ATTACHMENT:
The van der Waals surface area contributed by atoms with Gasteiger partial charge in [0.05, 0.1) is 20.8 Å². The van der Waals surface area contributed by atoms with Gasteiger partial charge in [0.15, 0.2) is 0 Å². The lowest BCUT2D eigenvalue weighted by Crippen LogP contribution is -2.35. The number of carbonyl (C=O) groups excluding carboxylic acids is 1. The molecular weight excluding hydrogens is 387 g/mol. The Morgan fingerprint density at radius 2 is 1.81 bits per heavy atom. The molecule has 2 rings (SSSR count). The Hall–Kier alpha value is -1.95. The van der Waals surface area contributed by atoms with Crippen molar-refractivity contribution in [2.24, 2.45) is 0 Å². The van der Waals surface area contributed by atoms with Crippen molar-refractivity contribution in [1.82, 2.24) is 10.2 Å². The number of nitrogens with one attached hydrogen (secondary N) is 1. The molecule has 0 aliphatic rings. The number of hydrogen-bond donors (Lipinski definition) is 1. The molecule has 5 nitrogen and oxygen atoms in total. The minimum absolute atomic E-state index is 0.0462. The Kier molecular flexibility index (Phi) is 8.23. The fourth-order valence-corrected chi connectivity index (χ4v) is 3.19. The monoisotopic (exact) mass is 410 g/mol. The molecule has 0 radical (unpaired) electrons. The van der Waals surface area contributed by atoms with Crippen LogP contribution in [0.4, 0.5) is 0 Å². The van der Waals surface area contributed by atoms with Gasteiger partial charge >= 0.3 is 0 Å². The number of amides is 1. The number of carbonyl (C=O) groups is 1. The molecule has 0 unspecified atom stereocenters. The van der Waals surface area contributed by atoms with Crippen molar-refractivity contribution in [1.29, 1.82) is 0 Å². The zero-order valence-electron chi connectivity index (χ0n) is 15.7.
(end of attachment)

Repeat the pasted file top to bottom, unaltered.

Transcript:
The van der Waals surface area contributed by atoms with Gasteiger partial charge in [0.05, 0.1) is 20.8 Å². The van der Waals surface area contributed by atoms with Gasteiger partial charge in [0.15, 0.2) is 0 Å². The lowest BCUT2D eigenvalue weighted by Crippen LogP contribution is -2.35. The number of carbonyl (C=O) groups excluding carboxylic acids is 1. The molecular weight excluding hydrogens is 387 g/mol. The Morgan fingerprint density at radius 2 is 1.81 bits per heavy atom. The molecule has 2 rings (SSSR count). The Hall–Kier alpha value is -1.95. The van der Waals surface area contributed by atoms with Crippen molar-refractivity contribution in [2.24, 2.45) is 0 Å². The van der Waals surface area contributed by atoms with Crippen molar-refractivity contribution in [1.82, 2.24) is 10.2 Å². The number of nitrogens with one attached hydrogen (secondary N) is 1. The molecule has 0 aliphatic rings. The number of hydrogen-bond donors (Lipinski definition) is 1. The molecule has 5 nitrogen and oxygen atoms in total. The minimum absolute atomic E-state index is 0.0462. The Kier molecular flexibility index (Phi) is 8.23. The fourth-order valence-corrected chi connectivity index (χ4v) is 3.19. The monoisotopic (exact) mass is 410 g/mol. The molecule has 0 radical (unpaired) electrons. The van der Waals surface area contributed by atoms with Crippen LogP contribution in [0.4, 0.5) is 0 Å². The van der Waals surface area contributed by atoms with Gasteiger partial charge >= 0.3 is 0 Å². The number of amides is 1. The number of carbonyl (C=O) groups is 1. The molecule has 0 unspecified atom stereocenters. The van der Waals surface area contributed by atoms with Crippen molar-refractivity contribution in [1.29, 1.82) is 0 Å². The zero-order valence-electron chi connectivity index (χ0n) is 15.7.